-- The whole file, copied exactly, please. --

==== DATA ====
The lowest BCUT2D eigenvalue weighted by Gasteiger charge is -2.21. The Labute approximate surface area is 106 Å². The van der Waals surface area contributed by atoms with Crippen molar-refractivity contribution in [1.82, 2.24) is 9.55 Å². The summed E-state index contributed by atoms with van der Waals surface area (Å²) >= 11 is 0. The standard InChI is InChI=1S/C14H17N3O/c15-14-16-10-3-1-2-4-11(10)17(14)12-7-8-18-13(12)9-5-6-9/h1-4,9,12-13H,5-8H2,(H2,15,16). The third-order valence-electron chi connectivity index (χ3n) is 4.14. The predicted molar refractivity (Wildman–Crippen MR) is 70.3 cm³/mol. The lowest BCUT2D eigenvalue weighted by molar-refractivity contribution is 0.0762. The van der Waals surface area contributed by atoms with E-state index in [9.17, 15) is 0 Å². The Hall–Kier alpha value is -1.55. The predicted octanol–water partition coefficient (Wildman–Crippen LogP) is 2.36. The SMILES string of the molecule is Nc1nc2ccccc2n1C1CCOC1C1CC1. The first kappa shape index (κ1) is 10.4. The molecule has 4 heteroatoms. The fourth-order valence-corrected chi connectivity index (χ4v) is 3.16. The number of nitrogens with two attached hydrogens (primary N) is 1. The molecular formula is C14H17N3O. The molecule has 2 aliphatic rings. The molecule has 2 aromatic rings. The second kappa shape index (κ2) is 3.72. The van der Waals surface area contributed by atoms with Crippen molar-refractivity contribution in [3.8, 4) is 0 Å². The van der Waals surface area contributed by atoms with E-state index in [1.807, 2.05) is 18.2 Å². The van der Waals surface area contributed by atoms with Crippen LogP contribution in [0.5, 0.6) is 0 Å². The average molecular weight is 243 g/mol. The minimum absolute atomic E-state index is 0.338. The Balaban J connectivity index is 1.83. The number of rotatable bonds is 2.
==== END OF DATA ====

The lowest BCUT2D eigenvalue weighted by Gasteiger charge is -2.21. The Labute approximate surface area is 106 Å². The van der Waals surface area contributed by atoms with Crippen molar-refractivity contribution in [1.82, 2.24) is 9.55 Å². The summed E-state index contributed by atoms with van der Waals surface area (Å²) >= 11 is 0. The standard InChI is InChI=1S/C14H17N3O/c15-14-16-10-3-1-2-4-11(10)17(14)12-7-8-18-13(12)9-5-6-9/h1-4,9,12-13H,5-8H2,(H2,15,16). The third-order valence-electron chi connectivity index (χ3n) is 4.14. The predicted molar refractivity (Wildman–Crippen MR) is 70.3 cm³/mol. The lowest BCUT2D eigenvalue weighted by molar-refractivity contribution is 0.0762. The van der Waals surface area contributed by atoms with E-state index in [9.17, 15) is 0 Å². The Hall–Kier alpha value is -1.55. The predicted octanol–water partition coefficient (Wildman–Crippen LogP) is 2.36. The SMILES string of the molecule is Nc1nc2ccccc2n1C1CCOC1C1CC1. The first kappa shape index (κ1) is 10.4. The molecule has 4 heteroatoms. The fourth-order valence-corrected chi connectivity index (χ4v) is 3.16. The number of nitrogens with two attached hydrogens (primary N) is 1. The molecular formula is C14H17N3O. The molecule has 2 aliphatic rings. The molecule has 2 aromatic rings. The second kappa shape index (κ2) is 3.72. The van der Waals surface area contributed by atoms with Crippen molar-refractivity contribution in [3.8, 4) is 0 Å². The van der Waals surface area contributed by atoms with E-state index in [1.807, 2.05) is 18.2 Å². The van der Waals surface area contributed by atoms with Crippen LogP contribution in [0.5, 0.6) is 0 Å². The average molecular weight is 243 g/mol. The minimum absolute atomic E-state index is 0.338. The Balaban J connectivity index is 1.83. The number of rotatable bonds is 2.